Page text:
An Albertan’s letter to voters in Ontario and Quebec
Letter to the Editor, October 18, 2019
Dear Ontario and Quebec voters,
On the eve of our Canadian Federal Election, I feel it is prudent to share with our fellow Canadians in the East how pivotal this election is for our Country.
I recognize a strong disconnect between the regions and believe I have a responsibility to share our feelings, perceptions, and fears with the men and women of these provinces.
It is no secret that the election is decided before the first vote is counted in Manitoba. 199 of the 338 seats in the House of Commons are held by your two provinces. Your votes decide our election.
This is why I am appealing to you. The fate of Canada and our incredible province of Alberta rests in your hands.
We’ve had a rough couple years out here. Since 2015 unemployment has soared, the price of our most valued resource has plummeted, and our access to foreign and domestic markets has been blocked by federal Liberals.
While this industry thrives south of the border in the US, Canada’s energy sector has been plunged into a ‘Legislated Recession’ thanks in part to the cancellation of 2 crucial pipelines and the poorly handled expansion of a third.
These projects are crucial, allowing access to foreign and domestic markets and closing the gap between the price of Canada’s oil and the oil produced elsewhere in the world.
The newly passed Bill C-69 makes new interprovincial projects nearly impossible to complete, and Bill C-48 restricts domestic tanker traffic on Canada’s West coast, while US tanker traffic navigates the same waters unimpeded. We’ve been put in a box, and the lid is slowly closing.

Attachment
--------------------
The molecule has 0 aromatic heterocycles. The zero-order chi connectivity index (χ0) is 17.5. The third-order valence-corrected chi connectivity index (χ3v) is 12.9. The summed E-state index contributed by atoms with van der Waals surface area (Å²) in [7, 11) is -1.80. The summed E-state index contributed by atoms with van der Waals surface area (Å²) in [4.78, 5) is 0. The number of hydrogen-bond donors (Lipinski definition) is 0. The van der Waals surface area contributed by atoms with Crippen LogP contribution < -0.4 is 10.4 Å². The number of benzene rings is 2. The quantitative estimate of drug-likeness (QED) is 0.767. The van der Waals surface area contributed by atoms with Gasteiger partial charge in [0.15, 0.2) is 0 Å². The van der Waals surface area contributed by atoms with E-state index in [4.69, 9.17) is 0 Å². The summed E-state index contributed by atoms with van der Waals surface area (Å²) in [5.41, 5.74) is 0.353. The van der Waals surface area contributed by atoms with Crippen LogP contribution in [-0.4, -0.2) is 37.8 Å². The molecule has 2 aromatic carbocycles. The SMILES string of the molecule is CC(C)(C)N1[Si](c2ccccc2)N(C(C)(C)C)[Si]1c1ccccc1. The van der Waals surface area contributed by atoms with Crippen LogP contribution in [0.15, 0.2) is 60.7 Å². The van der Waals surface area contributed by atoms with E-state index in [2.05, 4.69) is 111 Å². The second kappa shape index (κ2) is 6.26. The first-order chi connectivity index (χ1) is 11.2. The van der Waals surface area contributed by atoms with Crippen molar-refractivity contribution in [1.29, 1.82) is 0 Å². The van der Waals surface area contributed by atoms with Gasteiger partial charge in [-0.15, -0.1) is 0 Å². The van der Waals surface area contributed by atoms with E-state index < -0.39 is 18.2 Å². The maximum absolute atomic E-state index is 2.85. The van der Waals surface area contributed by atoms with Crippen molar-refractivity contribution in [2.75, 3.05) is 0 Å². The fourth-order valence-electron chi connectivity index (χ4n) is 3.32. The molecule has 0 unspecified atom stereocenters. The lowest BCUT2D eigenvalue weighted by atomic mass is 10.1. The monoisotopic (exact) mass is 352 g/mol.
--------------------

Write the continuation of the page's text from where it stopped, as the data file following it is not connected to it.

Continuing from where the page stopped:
Our Federal Liberal government is the architect of this disaster.
You may ask why this should matter to you? It is simply a matter of economics. According to the Alberta government and World Bank websites, Alberta’s economy accounts for 20% of our Nation’s GDP. In this province of 4.7 million, it means that 11% of Canada’s population produces 20% of our GDP.
From 2000-2014, we contributed $200 Billion to equalization, all of it travelling East. On its own, Alberta is the 7th strongest economy on the planet.
We’re the core of this country’s economic engine. We’re being told our money is OK, but the oil, our largest economic driver is not. Hell, we can’t even wear our T-shirts on Parliament Hill.
Alberta’s oil is Canada’s oil, and there are a few facts I would like to share with you about it. We are at the forefront of the sector’s clean technology and everyone in this country should be proud of this industry and the highest environmental standards in the world.
During this election, I’m sure you’ve heard about O&G subsidies and how everyone intends on stopping them, so I feel it is important to break that down. Last year, there were $1.4 Billion dollars given to clean tech by our government. O&G received 75% of that. Rightfully so.
That money has been used to increase efficiency and reduce the carbon footprint of production significantly and created technology that has eliminated the need for contentious tailings ponds. A recent study showed that if every country around the world produced their resources to the same standard as Canada, the carbon intensity of production would drop 26% worldwide.